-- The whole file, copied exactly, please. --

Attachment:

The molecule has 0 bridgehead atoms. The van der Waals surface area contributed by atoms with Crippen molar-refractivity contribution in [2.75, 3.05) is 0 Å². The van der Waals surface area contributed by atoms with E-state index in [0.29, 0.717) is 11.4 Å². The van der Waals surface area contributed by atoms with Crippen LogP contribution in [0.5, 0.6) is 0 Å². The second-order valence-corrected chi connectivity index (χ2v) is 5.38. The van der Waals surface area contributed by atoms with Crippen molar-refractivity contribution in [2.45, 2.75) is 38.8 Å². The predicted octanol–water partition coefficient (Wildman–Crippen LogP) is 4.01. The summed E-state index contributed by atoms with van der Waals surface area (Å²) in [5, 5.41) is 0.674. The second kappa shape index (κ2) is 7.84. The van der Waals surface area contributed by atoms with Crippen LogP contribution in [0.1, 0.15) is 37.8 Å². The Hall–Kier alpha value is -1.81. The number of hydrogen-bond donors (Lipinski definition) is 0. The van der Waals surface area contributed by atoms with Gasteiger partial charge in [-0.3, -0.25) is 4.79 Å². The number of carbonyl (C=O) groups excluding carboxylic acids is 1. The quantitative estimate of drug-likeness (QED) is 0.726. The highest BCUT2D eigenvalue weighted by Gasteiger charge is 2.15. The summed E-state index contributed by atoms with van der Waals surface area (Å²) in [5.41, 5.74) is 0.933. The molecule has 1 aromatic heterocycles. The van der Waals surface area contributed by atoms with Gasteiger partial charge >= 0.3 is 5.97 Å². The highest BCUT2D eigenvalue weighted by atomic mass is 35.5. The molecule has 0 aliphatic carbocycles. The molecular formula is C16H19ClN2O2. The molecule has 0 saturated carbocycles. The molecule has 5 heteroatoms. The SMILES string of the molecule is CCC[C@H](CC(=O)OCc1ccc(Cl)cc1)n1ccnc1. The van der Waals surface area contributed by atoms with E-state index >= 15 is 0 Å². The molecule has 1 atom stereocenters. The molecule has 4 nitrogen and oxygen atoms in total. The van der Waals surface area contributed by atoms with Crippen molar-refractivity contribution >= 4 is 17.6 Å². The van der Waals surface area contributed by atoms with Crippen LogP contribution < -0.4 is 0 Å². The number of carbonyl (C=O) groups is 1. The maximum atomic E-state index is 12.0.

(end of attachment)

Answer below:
The molecule has 0 bridgehead atoms. The van der Waals surface area contributed by atoms with Crippen molar-refractivity contribution in [2.75, 3.05) is 0 Å². The van der Waals surface area contributed by atoms with E-state index in [0.29, 0.717) is 11.4 Å². The van der Waals surface area contributed by atoms with Crippen LogP contribution in [0.5, 0.6) is 0 Å². The second-order valence-corrected chi connectivity index (χ2v) is 5.38. The van der Waals surface area contributed by atoms with Crippen molar-refractivity contribution in [2.45, 2.75) is 38.8 Å². The predicted octanol–water partition coefficient (Wildman–Crippen LogP) is 4.01. The summed E-state index contributed by atoms with van der Waals surface area (Å²) in [5, 5.41) is 0.674. The second kappa shape index (κ2) is 7.84. The van der Waals surface area contributed by atoms with Crippen LogP contribution in [0.1, 0.15) is 37.8 Å². The Hall–Kier alpha value is -1.81. The number of hydrogen-bond donors (Lipinski definition) is 0. The van der Waals surface area contributed by atoms with Gasteiger partial charge in [-0.3, -0.25) is 4.79 Å². The number of carbonyl (C=O) groups excluding carboxylic acids is 1. The quantitative estimate of drug-likeness (QED) is 0.726. The highest BCUT2D eigenvalue weighted by Gasteiger charge is 2.15. The summed E-state index contributed by atoms with van der Waals surface area (Å²) in [5.41, 5.74) is 0.933. The molecule has 1 aromatic heterocycles. The van der Waals surface area contributed by atoms with Gasteiger partial charge >= 0.3 is 5.97 Å². The highest BCUT2D eigenvalue weighted by atomic mass is 35.5. The molecule has 0 aliphatic carbocycles. The molecular formula is C16H19ClN2O2. The molecule has 0 saturated carbocycles. The molecule has 5 heteroatoms. The SMILES string of the molecule is CCC[C@H](CC(=O)OCc1ccc(Cl)cc1)n1ccnc1. The van der Waals surface area contributed by atoms with E-state index >= 15 is 0 Å². The molecule has 1 atom stereocenters. The molecule has 4 nitrogen and oxygen atoms in total. The van der Waals surface area contributed by atoms with Crippen molar-refractivity contribution >= 4 is 17.6 Å². The van der Waals surface area contributed by atoms with Crippen LogP contribution < -0.4 is 0 Å². The number of carbonyl (C=O) groups is 1. The maximum atomic E-state index is 12.0.